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Green Bean Casserole


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It's that time of year again.

Every time I turn on the television, eventually that commercial comes on:

"Every holiday, every special occasion, the recipe we all remember is Green Bean Casserole."

This concoction, up there with California Onion Dip in the pantheon of back-of-the-label homemade classics, seems to be a staple of feasts nationwide. I'm guessing that it's one of the main reasons Cream of Mushroom is Campbell's second- or third-biggest seller, after Chicken Noodle and maybe ahead of Tomato, and it's probably the only reason some people buy French's French Fried Onions at all. (To those for whom this is true: They're actually a tasty topping for a lot of other things and aren't too bad eaten right out of the can.)

If I understand this TV ad right, this relatively unoffensive dish is everywhere, and no family feast is complete without it.

And yet when I think back across years of visiting friends and relatives, including numerous holiday dinners I had no hand in preparing, I can recall encountering Green Bean Casserole exactly once. At a family gathering at a relative of my partner's.

By the way, my partner's white.

As are all the people in the Green Bean Casserole commercial.

So I got to thinking: Is this dish some semi-secret Caucasian bonding ritual?

I began asking all my black friends and acquaintances: Have you ever fixed Green Bean Casserole?

I got the same answer from every last one of them: "No."

Okay, then, have you ever been served it?

So far, the answer to that question has been the same as the answer to the first one.

Surely America's made more progress towards becoming an integrated society than the answer to this last question indicates.

In any case, I've concluded that this dish, which these ads tell me is so iconic, is definitely near and dear only to white people, and among those, only to a small subset.

Unless something else is at work: The dish is either so exquisite or so embarrassing that most white people send it into hiding whenever they entertain black guests.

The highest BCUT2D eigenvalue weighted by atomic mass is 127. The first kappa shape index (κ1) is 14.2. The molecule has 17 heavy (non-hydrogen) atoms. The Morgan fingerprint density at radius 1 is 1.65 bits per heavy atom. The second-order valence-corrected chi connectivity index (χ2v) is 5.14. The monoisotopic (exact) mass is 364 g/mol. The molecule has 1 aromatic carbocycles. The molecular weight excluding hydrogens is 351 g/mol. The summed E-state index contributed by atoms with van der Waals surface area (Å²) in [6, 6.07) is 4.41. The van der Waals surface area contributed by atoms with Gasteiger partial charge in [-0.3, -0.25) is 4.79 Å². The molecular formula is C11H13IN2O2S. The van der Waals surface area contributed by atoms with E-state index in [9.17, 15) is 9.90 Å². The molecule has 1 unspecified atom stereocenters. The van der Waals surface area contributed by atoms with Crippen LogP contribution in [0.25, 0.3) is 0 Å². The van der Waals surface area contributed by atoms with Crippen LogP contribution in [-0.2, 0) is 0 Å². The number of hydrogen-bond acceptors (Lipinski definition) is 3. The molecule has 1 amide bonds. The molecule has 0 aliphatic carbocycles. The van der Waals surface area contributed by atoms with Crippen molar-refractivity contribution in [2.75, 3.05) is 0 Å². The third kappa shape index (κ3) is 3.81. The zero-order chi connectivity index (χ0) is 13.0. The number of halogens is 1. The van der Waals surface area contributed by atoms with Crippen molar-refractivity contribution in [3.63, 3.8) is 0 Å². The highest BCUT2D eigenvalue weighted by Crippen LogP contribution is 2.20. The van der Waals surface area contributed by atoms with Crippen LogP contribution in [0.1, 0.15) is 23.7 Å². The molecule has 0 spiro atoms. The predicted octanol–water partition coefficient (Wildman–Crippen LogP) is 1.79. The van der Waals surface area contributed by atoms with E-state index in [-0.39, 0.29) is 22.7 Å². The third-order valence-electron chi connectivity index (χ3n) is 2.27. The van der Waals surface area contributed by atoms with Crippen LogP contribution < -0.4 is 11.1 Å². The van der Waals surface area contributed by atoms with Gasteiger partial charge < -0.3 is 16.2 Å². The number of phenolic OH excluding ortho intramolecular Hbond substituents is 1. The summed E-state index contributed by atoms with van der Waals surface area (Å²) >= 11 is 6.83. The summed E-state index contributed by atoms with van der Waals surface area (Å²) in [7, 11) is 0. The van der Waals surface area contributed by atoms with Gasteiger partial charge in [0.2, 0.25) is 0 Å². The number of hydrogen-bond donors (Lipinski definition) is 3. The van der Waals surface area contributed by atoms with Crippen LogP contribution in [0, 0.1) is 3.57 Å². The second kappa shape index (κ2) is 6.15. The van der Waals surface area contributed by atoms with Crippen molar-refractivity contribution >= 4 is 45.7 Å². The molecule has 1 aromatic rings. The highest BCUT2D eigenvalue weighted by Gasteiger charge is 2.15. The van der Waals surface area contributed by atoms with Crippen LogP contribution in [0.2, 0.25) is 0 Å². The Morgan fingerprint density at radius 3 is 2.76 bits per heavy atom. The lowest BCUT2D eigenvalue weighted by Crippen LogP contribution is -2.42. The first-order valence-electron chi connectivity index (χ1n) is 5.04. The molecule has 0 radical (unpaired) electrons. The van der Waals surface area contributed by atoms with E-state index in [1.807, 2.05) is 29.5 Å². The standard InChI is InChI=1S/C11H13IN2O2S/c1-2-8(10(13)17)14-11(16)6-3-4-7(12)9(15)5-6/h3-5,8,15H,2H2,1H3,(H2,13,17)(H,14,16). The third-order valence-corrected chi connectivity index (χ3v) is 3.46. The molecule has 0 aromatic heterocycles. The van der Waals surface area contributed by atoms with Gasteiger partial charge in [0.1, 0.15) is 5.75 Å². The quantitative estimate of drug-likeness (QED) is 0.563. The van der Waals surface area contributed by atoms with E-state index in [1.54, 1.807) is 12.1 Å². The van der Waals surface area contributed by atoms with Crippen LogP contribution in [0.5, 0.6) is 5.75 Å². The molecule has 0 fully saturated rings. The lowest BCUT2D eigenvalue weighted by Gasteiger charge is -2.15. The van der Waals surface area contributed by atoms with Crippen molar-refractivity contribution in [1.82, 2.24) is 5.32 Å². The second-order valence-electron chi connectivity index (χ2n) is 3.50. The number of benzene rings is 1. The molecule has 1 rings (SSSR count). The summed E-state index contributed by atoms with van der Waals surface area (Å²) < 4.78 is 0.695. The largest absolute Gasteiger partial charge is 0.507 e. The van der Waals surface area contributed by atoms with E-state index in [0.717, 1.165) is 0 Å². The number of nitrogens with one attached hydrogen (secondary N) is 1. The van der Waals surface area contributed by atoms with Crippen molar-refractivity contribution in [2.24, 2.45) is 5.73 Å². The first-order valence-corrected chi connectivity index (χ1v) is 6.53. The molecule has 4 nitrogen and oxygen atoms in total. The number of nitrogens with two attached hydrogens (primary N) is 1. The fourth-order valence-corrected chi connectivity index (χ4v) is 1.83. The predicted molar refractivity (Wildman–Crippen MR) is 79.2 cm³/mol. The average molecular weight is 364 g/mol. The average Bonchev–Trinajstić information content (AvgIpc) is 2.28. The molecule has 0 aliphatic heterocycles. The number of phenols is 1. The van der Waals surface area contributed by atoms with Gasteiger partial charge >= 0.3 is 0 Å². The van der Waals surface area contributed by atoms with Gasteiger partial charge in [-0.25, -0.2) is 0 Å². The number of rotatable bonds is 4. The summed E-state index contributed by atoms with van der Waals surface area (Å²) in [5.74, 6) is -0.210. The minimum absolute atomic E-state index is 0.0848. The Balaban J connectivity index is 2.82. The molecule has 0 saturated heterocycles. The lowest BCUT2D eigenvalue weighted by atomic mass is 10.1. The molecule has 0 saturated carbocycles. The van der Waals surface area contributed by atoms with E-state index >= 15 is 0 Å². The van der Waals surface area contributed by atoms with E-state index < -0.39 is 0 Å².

Which is it? Clue me in, please. I know there are white folks reading this.

Sandy Smith, Exile on Oxford Circle, Philadelphia

"95% of success in life is showing up." --Woody Allen

My foodblogs: 1 | 2 | 3

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Yeah. It's pretty much ambrosia to us.

Did someone leave the blinds open? We're not supposed to be examined.

Edit to add: seriously, it's kind of like some of those Jello salads that are so horrid that keep coming back time and time again. It's comfort food for some who are misguided. It just seems to have stuck with the white demographic. I apologize for them. I really do.

Edited by jsolomon (log)

I always attempt to have the ratio of my intelligence to weight ratio be greater than one. But, I am from the midwest. I am sure you can now understand my life's conundrum.

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It's that time of year again.

Every time I turn on the television, eventually that commercial comes on:

"Every holiday, every special occasion, the recipe we all remember is Green Bean Casserole."

This concoction, up there with California Onion Dip in the pantheon of back-of-the-label homemade classics, seems to be a staple of feasts nationwide. I'm guessing that it's one of the main reasons Cream of Mushroom is Campbell's second- or third-biggest seller, after Chicken Noodle and maybe ahead of Tomato, and it's probably the only reason some people buy French's French Fried Onions at all.  (To those for whom this is true:  They're actually a tasty topping for a lot of other things and aren't too bad eaten right out of the can.)

If I understand this TV ad right, this relatively unoffensive dish is everywhere, and no family feast is complete without it.

And yet when I think back across years of visiting friends and relatives, including numerous holiday dinners I had no hand in preparing, I can recall encountering Green Bean Casserole exactly once.  At a family gathering at a relative of my partner's.

By the way, my partner's white.

As are all the people in the Green Bean Casserole commercial.

So I got to thinking: Is this dish some semi-secret Caucasian bonding ritual?

I began asking all my black friends and acquaintances: Have you ever fixed Green Bean Casserole?

I got the same answer from every last one of them: "No."

Okay, then, have you ever been served it?

So far, the answer to that question has been the same as the answer to the first one.

Surely America's made more progress towards becoming an integrated society than the answer to this last question indicates.

In any case, I've concluded that this dish, which these ads tell me is so iconic, is definitely near and dear only to white people, and among those, only to a small subset.

Unless something else is at work: The dish is either so exquisite or so embarrassing that most white people send it into hiding whenever they entertain black guests.

Which is it? Clue me in, please.  I know there are white folks reading this.

Heheheheheheh

I come from a lily white family, those are just the facts. WASPs are they all, as am I. Not that there is anything wrong with that...

Never, ever, ever, ever, ever have I seen a green bean casserole on the holiday table, heard anyone in my circle of family and friends lament its abscense, or had a request to prepare it.

So no, they are probably not hiding a green bean casserole from you. Although, never having been in the same building with one, I wouldn't know how to behave.

:biggrin:

That is just me. I think you are falling for a smooth marketing campaign...